As the Federal Reserve maintains a loose monetary policy to prop up the economy, long-term Treasury bonds and related ETFs could continue to maintain a decades-long bull run.
Long-term Treasury bond ETFs, such as the PIMCO 25+ Year Zero Coupon US Treasury Index ETF (ZROZ C+), Vanguard Extended Duration Treasury ETF (EDV B+) and iShares 20+ Year Treasury Bond ETF (TLT B-), have could strengthen as yields continue to pullback.
Treasuries due in 10 years or longer have returned almost 17% since December 31 after growth concerns fueled a flight to safe-haven assets and the shift in the Fed’s policy stance reignited the long-term bond trade, Bloomberg reports.
Additionally, while demand for long-term sovereigns should continue amid lingering global uncertainties like the U.S.-China trade war, a loose Fed policy could mean less downward pressure on short-term yields, which could lead to a flatter yield curve. Mizuho International Plc argued that investors could capitalize on the trend with so-called flattener trades, which profit when longer-term yields fall faster than near-maturity ones.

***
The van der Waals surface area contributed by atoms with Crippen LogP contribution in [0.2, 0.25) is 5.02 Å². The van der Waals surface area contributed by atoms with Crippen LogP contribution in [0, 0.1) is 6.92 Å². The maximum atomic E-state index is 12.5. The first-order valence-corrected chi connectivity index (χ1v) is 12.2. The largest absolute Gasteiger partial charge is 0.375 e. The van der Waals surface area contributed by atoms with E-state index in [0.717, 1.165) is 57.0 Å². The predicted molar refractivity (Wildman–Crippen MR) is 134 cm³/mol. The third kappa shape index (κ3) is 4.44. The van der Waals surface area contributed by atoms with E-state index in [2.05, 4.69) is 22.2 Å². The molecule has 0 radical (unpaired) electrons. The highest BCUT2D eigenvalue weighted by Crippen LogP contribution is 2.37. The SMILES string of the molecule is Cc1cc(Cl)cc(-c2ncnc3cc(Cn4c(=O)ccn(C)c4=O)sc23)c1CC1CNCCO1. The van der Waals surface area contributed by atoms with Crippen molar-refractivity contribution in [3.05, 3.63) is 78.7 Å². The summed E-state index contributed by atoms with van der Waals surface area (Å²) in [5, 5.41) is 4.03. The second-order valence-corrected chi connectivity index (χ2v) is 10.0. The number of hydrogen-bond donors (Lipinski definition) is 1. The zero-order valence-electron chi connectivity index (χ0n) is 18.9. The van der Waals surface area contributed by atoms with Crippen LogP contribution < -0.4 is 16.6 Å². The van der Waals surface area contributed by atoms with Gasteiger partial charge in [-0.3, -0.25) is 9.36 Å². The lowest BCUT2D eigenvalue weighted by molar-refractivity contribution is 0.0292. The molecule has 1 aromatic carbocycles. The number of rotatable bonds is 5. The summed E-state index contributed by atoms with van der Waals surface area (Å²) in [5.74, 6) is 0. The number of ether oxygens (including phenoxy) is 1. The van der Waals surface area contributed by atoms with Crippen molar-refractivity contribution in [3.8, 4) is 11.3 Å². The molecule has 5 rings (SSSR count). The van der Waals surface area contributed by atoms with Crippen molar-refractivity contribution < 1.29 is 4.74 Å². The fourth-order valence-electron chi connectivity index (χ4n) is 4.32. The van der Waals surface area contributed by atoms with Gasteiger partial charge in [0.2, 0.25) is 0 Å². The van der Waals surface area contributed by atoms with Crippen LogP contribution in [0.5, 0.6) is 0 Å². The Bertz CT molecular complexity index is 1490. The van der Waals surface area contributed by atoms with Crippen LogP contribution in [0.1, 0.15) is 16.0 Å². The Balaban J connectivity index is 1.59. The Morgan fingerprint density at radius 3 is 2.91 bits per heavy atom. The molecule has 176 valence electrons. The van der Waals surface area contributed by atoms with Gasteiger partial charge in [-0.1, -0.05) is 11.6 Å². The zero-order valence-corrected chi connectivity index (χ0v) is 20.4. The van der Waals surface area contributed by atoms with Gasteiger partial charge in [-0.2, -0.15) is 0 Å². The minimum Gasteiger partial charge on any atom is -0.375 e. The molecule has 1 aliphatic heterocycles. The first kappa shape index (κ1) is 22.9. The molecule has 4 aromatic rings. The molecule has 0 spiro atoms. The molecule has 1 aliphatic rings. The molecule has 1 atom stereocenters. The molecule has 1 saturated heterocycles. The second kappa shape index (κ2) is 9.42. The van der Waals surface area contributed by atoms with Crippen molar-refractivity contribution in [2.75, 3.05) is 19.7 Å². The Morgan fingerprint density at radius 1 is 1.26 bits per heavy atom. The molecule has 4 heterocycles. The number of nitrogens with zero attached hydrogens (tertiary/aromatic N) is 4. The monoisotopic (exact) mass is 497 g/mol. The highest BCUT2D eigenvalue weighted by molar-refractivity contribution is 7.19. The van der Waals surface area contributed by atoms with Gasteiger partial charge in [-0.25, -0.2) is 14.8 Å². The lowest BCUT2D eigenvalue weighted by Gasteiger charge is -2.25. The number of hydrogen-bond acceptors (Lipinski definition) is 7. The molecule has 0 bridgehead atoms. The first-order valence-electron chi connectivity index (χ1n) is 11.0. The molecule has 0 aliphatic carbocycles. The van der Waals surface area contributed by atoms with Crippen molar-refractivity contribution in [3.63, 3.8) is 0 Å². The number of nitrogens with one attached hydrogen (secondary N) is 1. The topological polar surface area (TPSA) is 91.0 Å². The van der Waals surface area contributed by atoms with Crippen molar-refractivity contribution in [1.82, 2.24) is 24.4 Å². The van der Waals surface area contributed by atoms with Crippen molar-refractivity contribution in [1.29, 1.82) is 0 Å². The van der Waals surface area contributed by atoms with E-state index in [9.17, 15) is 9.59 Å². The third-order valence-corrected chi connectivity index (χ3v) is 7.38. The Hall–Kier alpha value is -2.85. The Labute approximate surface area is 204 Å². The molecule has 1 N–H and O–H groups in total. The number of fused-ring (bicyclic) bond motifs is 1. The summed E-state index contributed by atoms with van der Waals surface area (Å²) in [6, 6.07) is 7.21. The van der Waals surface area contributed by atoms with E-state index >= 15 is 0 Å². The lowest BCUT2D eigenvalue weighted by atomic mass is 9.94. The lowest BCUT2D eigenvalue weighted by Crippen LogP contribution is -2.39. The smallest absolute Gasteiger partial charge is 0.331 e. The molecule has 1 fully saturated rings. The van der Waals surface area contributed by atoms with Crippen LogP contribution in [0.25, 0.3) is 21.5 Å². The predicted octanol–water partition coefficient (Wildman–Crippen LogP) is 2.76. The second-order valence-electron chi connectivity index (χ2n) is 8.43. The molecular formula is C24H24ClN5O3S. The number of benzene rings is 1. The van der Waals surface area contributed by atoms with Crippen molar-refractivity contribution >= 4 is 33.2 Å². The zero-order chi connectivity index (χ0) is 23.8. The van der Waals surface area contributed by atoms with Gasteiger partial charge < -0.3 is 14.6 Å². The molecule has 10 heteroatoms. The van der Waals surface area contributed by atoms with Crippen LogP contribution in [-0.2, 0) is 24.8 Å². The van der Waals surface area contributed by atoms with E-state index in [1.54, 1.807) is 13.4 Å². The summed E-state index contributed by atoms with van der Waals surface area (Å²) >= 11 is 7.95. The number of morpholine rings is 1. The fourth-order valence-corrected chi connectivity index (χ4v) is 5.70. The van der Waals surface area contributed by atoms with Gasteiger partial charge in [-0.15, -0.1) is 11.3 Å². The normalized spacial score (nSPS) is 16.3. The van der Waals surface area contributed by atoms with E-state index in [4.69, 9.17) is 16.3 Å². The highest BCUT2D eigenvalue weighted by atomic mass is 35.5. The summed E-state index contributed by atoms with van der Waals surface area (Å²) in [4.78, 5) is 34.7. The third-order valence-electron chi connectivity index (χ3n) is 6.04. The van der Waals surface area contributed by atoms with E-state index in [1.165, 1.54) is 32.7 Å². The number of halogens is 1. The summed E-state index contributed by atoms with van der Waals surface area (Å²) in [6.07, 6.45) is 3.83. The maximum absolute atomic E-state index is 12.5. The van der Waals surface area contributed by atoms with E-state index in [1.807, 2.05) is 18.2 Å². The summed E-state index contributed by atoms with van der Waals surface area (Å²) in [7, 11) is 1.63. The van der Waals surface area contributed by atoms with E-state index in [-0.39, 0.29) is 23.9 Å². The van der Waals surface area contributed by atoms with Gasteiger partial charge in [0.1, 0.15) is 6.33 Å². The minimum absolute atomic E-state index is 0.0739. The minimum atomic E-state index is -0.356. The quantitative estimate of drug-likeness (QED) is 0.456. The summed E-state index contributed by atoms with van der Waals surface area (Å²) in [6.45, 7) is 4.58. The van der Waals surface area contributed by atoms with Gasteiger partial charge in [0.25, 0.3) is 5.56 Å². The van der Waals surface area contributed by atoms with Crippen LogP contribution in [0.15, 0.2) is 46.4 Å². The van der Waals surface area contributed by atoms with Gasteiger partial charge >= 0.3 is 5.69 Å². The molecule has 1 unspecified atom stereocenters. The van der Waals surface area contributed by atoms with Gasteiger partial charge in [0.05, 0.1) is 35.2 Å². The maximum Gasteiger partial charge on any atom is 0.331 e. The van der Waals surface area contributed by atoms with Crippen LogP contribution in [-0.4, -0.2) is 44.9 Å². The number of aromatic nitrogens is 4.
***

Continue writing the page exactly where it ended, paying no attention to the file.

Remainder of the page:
“There is a pretty clear return in demand for global rates duration,” Peter Chatwell, head of European rates strategy at Mizuho, told Bloomberg. “The Fed’s pause is not an end to its easing cycle, but for now it means U.S. curves can bull-flatten rather than steepen.”
Exchange traded note investors can also gain exposure to this strategy through the iPath US Treasury Flattener ETN (FLAT C). FLAT is designed to capture returns available in the U.S. Treasury yield curve environment by “flattening” the U.S. Treasury yield curve. Specifically, the iPath U.S. Treasury Flattener Exchange Traded Note reflects the daily inverse performance of the Barclays Capital U.S. Treasury 2Y/10Y Yield Curve Index, which implements a sophisticated investment strategy that allows investors to bet on the slope of the yield curve.
The level of the index increases as the yield curve steepens and decreases as the yield curve flattens. FLAT employs a strategy that seeks to make money when the two-year versus 10-year yield spread declines, taking a bearish short position on the underlying.
This article originally appeared on ETFTrends.com.